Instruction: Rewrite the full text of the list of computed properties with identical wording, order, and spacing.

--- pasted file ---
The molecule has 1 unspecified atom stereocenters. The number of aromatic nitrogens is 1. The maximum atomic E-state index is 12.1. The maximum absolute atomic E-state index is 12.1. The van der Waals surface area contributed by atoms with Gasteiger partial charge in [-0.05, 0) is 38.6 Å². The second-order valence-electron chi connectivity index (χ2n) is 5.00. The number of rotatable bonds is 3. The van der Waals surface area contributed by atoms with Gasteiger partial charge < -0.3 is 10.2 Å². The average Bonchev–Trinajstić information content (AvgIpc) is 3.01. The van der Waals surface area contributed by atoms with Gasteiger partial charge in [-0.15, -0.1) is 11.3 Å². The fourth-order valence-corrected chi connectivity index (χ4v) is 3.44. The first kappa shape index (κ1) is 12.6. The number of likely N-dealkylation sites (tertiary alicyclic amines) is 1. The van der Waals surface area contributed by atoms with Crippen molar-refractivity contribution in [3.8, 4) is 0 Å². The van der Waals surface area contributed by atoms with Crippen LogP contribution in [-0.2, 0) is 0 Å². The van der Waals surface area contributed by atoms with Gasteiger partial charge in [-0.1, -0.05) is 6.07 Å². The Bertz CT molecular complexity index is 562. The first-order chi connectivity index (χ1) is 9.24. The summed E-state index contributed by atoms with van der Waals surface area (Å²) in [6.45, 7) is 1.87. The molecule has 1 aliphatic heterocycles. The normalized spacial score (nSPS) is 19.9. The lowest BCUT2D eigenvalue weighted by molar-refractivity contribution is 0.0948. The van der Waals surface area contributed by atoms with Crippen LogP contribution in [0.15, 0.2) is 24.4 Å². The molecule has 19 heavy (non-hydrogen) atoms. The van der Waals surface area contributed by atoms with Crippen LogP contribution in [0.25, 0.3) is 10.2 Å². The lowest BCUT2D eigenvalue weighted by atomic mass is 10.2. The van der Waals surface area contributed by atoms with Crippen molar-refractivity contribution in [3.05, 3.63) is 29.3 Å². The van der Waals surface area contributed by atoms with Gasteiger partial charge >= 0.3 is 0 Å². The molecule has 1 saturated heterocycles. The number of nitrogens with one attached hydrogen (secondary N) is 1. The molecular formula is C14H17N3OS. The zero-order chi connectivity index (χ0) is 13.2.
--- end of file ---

The molecule has 1 unspecified atom stereocenters. The number of aromatic nitrogens is 1. The maximum atomic E-state index is 12.1. The maximum absolute atomic E-state index is 12.1. The van der Waals surface area contributed by atoms with Gasteiger partial charge in [-0.05, 0) is 38.6 Å². The second-order valence-electron chi connectivity index (χ2n) is 5.00. The number of rotatable bonds is 3. The van der Waals surface area contributed by atoms with Gasteiger partial charge < -0.3 is 10.2 Å². The average Bonchev–Trinajstić information content (AvgIpc) is 3.01. The van der Waals surface area contributed by atoms with Gasteiger partial charge in [-0.15, -0.1) is 11.3 Å². The fourth-order valence-corrected chi connectivity index (χ4v) is 3.44. The first kappa shape index (κ1) is 12.6. The number of likely N-dealkylation sites (tertiary alicyclic amines) is 1. The van der Waals surface area contributed by atoms with Crippen molar-refractivity contribution in [3.8, 4) is 0 Å². The van der Waals surface area contributed by atoms with Crippen LogP contribution in [-0.2, 0) is 0 Å². The van der Waals surface area contributed by atoms with Gasteiger partial charge in [-0.1, -0.05) is 6.07 Å². The Bertz CT molecular complexity index is 562. The first-order chi connectivity index (χ1) is 9.24. The summed E-state index contributed by atoms with van der Waals surface area (Å²) in [6.45, 7) is 1.87. The molecule has 1 aliphatic heterocycles. The normalized spacial score (nSPS) is 19.9. The lowest BCUT2D eigenvalue weighted by molar-refractivity contribution is 0.0948. The van der Waals surface area contributed by atoms with Crippen LogP contribution in [0.15, 0.2) is 24.4 Å². The molecule has 19 heavy (non-hydrogen) atoms. The van der Waals surface area contributed by atoms with Crippen LogP contribution in [0.25, 0.3) is 10.2 Å². The lowest BCUT2D eigenvalue weighted by atomic mass is 10.2. The van der Waals surface area contributed by atoms with Crippen molar-refractivity contribution in [3.05, 3.63) is 29.3 Å². The van der Waals surface area contributed by atoms with Gasteiger partial charge >= 0.3 is 0 Å². The molecule has 1 saturated heterocycles. The number of nitrogens with one attached hydrogen (secondary N) is 1. The molecular formula is C14H17N3OS. The zero-order chi connectivity index (χ0) is 13.2.